Lincoln. A film

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I have to hand it to Spielberg. At least he stayed away from grandiose productions this time. And, to his credit, he managed to steer clear of the usual pitfalls: the temptation of that eye-watering Messianism so often associated with U.S historical events, flamboyant speeches about democracy and world-saving feats.

The movie deals with abolitionism. More precisely, it depicts Lincoln’s struggle to pass the 13th Amendment to the United States Constitution prohibiting slavery, and the underlying political wrangling to get the necessary votes at the beginning of his second term in office. The South is exhausted, the bloody American Civil War – which has already cost 600,000 lives –  is drawing towards an imminent end. Everyone is against his move. Why now? We gradually find out. We gradually get an inkling of his astute legal and political thinking. Most of this film happens in the somewhat shady and modest interiors of the White House, most of it happens in Lincoln’s office, between his papers, his war maps and his conscience. This tall bearded fellow who likes to make a point by telling a story, who has had little formal education but ponders Euclid’s laws with his own telecommunication engineers (boys in their 20s awed by his presence) in a White House basement floor late at night. This father of the nation, reelected with crushing majority, with his self-control and his stature. Stature, above all. Literally. But figuratively too. This Lincoln who acts more like a grandfather actually, including to his own youngest son. This wise aging man, this preoccupied benefactor who remains calm in the face of death, in face of a frantic wife tormented by the fear of losing yet another son, in face of a Negro’s ranting and… well, just about everything, really.

I was excited about the movie coming out of the theater last night. A large part of that has worn off in the meantime. Maybe due to the fact that it isn’t that plausible, that arresting after all. Maybe because we already know how it’s going to turn out, so it’s really hard to accumulate dramatic tension and maintain it – after all, this isn’t fiction. As soon as the emotion fades away, what you are left with is a fabulous Daniel Day Lewis (I love this actor and have been in love with him since “Nine”), and an equally great Tommy Lee Jones, rough around the edges, smart and cerebral as usual, the perfect supporting actor. Sally Field also makes a great part as Mrs. Lincoln, although somehow I was left wanting more, some more background, or some more follow-up. I also liked his Secretary of State and – perhaps most of all – the fat, beer-drinking, crab-smashing, cigar-smoking “lobbyist” who drops a scintillating and hilarious “Oh, fuck!” when Lincoln himself enters the room.  🙂  Great touch of commercial genius from Spielberg, using his utterances to counterbalance all those pompous, adjective-laden, Founding-Fathers-type phrases.  Most of the other actors, however, were pretty lackluster and completely depth-free. Perhaps there wasn’t enough time for more shades of gray, for more foraging into psychological and political dilemmas. Occasionally, even the not-so-ethical political give and take seems endearingly benign compared to modern-day political thrillers.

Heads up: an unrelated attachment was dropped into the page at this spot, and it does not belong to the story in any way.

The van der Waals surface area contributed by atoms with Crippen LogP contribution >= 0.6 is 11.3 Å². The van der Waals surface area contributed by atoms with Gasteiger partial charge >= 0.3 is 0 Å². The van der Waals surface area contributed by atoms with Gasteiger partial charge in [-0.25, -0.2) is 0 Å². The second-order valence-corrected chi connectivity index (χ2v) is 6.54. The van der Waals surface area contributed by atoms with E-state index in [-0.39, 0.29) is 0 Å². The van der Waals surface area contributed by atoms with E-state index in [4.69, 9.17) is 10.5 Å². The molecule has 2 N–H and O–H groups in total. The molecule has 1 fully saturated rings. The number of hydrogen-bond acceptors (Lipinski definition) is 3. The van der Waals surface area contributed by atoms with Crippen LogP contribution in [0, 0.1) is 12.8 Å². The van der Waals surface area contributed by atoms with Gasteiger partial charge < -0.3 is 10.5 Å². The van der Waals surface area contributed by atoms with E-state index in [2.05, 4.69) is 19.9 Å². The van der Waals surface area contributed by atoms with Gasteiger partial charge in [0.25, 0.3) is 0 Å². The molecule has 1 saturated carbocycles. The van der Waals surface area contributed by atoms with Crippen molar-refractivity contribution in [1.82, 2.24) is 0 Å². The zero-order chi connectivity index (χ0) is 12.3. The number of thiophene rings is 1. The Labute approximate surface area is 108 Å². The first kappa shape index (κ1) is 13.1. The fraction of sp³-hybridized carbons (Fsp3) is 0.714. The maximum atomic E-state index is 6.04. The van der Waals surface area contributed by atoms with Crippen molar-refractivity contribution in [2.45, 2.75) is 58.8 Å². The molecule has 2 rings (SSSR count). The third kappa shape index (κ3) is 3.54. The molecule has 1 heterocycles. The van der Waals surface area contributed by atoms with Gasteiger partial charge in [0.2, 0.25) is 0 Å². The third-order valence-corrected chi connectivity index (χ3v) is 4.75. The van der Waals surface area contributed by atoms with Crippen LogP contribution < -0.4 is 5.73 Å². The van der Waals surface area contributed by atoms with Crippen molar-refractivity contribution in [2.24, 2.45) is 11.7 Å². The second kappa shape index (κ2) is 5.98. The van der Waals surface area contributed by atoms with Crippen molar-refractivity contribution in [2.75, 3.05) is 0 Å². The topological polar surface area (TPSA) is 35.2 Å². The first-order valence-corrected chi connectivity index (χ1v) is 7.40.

But enough. This film is really about Lincoln. There is just enough background, tension and dynamism to profile him and pay him an unapologetic homage. The man, the conscience, the stories. And boy, can the guy tell stories. To the point of exasperation. Members of his cabinet flip out as soon as they sense another one coming. And boy, can the guy drag his feet. Except about freeing slaves. But for me personally, it was precisely these stories, this persuasion through parables and exemplification, and his ridiculous feet which were the real treats. They brought the character to life as a real person.

Go see this movie. If you miss it, you might never find out why George Washington’s portrait is so appropriate in a British toilet.

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